Retaining top talent can be challenging
Whenever someone leaves an organisation, its effects can reverberate throughout their team and the organisation. By focusing on strategies for retaining top talent, you’ll hold on to employees who want to be a part of the team and organisation’s overall success.
1. Be prepared to lose staff
There will be times where losing an employee is inevitable. For whatever reason someone moves on, you need to have a succession plan in place. Succession planning ensures that employees are recruited and developed to fill key roles within the company. This includes a systematic process to prepare employees for these roles, before they become vacant.
2. Recognise retention begins with recruiting
Retention begins right from the application process, through to screening applicants and choosing who to interview. Identify what skills and organisational culture you want to emphasise in your team, then seek out candidates that emulate those. The employees you hire should want to engage and be a part of the company’s ongoing success.
3. Identify candidates with longevity
When recruiting, look for candidates with longevity at their previous jobs, play team sports or take part in similar activities outside of work. These traits show a team spirit and a commitment to others. Furthermore, a candidate who has had ten jobs in twelve years might just be searching for the right role. But they’ll still be difficult to retain.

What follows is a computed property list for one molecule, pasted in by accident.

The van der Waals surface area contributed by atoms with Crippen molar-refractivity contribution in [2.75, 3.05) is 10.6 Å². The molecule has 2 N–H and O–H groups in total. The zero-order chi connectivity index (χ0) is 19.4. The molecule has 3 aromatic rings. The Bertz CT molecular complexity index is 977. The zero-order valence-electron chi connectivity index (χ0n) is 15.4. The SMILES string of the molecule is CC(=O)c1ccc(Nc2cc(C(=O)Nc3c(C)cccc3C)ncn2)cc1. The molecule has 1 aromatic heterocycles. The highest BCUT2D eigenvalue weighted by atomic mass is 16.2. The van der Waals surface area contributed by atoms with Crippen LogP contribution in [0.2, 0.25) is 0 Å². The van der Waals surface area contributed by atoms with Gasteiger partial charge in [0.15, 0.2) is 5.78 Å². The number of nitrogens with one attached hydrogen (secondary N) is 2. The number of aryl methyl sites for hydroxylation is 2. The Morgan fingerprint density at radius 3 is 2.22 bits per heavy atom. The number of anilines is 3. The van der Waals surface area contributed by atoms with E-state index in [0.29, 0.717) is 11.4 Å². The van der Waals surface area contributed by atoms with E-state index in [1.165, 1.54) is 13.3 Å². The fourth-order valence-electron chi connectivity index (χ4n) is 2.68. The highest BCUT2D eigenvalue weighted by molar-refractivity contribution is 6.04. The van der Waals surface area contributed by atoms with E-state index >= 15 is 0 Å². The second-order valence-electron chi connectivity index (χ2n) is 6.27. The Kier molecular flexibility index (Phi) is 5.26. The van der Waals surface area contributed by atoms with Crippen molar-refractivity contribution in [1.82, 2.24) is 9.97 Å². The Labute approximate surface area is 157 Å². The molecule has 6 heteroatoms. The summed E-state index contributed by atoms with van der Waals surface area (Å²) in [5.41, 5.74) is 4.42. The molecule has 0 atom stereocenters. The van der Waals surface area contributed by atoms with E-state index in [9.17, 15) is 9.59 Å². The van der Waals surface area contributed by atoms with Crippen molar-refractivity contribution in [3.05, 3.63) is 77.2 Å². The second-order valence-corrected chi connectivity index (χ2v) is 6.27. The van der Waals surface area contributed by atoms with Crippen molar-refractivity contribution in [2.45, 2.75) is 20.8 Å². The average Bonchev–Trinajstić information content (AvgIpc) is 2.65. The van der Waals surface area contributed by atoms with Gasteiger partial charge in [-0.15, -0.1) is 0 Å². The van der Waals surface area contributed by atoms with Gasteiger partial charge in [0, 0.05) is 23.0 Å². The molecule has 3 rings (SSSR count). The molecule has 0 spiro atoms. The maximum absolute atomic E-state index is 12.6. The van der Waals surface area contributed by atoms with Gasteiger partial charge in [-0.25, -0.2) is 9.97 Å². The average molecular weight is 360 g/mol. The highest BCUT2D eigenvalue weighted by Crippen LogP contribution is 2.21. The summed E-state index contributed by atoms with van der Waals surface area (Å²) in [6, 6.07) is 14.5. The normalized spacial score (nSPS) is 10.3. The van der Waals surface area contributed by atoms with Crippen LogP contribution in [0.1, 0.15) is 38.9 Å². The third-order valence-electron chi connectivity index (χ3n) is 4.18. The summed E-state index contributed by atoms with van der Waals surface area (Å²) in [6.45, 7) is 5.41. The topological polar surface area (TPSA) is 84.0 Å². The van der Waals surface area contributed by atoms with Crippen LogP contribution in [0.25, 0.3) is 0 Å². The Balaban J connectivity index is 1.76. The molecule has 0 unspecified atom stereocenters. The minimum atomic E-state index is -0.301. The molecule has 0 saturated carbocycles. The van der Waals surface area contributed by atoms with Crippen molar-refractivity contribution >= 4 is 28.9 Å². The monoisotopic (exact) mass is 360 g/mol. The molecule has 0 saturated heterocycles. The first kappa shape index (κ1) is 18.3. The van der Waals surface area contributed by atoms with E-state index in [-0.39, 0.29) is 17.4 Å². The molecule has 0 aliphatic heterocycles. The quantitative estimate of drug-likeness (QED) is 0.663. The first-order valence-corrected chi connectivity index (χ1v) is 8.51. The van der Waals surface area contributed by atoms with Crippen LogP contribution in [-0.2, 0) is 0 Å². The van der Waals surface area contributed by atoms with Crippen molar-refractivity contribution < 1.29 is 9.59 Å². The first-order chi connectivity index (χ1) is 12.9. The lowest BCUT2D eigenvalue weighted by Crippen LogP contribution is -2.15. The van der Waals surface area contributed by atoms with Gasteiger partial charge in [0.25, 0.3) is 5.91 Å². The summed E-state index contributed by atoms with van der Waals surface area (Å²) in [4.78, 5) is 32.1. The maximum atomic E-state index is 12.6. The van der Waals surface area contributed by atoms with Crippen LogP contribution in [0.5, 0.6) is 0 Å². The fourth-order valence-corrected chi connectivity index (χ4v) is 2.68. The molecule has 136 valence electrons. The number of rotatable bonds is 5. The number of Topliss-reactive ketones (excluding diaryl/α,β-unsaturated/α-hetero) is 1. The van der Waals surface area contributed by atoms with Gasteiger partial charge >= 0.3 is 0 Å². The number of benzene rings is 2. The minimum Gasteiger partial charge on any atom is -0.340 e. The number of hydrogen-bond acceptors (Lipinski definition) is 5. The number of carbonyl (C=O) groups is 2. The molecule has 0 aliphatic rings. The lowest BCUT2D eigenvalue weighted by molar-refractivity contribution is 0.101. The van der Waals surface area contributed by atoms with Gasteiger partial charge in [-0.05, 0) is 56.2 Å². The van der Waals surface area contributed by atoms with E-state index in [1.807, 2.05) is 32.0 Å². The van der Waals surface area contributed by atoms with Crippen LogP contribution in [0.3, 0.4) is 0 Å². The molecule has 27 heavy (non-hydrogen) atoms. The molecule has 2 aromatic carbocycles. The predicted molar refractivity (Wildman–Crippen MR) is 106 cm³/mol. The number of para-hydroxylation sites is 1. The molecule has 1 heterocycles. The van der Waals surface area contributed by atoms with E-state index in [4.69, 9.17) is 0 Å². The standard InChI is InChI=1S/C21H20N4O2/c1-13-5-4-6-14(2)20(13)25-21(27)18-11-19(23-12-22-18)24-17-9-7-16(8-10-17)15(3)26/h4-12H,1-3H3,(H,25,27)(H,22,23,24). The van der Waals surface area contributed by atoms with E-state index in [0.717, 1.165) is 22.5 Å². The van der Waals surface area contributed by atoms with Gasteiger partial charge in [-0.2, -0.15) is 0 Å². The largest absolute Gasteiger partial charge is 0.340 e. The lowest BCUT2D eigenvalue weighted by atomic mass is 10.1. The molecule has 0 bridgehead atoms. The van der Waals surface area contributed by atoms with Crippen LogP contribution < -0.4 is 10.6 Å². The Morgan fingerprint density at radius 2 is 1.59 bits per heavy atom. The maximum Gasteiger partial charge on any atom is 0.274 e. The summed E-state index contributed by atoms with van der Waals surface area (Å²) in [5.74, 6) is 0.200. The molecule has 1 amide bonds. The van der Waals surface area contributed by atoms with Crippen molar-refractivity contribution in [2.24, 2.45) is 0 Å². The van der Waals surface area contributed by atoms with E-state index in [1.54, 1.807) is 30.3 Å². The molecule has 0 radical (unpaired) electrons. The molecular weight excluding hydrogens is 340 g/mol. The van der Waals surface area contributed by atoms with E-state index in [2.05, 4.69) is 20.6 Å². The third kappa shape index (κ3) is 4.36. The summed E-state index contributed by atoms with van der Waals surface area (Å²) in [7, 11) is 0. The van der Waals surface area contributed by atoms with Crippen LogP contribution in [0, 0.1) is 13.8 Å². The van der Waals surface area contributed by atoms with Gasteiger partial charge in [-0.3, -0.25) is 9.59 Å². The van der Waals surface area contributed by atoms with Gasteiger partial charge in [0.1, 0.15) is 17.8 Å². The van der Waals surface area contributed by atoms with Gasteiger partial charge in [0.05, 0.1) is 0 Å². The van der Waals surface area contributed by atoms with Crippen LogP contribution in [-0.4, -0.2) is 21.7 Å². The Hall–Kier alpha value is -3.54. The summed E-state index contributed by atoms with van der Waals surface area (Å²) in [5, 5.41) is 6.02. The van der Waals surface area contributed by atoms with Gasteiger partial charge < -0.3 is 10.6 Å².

4. Provide ongoing education and clear paths to advancement
While career advancement is important to most employees, many feel dissatisfied with how their company handles career planning. Assisting employees with an effective career pathway isn’t about helping an employee fill an open role. Career development should focus on employee growth and learning rather than just the company’s needs.
5. Offer the right benefits
Nearly 60% of employees say that the right benefits are vital to how they feel about their job and the company. Moreover, employees that are happy with their benefits are four times as likely to be satisfied with their jobs. If employees don’t receive suitable benefits, resentment can build and drive an otherwise satisfied employee to consider other options.
6. Encourage a transparent work environment
A transparent workplace is a workplace that operates in a way that creates openness between managers and employees. This type of openness creates trust and leads to a successful organisation. But transparency isn’t just something you do once and the then wait for the results. It is an ongoing process that has ongoing benefits.
7. Utilise employee engagement software
When employees aren’t satisfied with their job, they lack the day-to-day enthusiasm needed to keep them happy. Employee engagement software programs allow leaders to gather data regarding employee goals, aspirations and desired training. This information can provide leaders with the knowledge to ensure employees are happy in their roles and in the company.
8. Streamline workflows
One thing that can really put stress on an employee is confusion over work tasks and poor workflows. An easy way to mitigate this is with the use of a management system that allows for efficient delegation of tasks, progress tracking, and alert sending. Streamlined workflows decrease stress for employees and increases productivity and overall performance.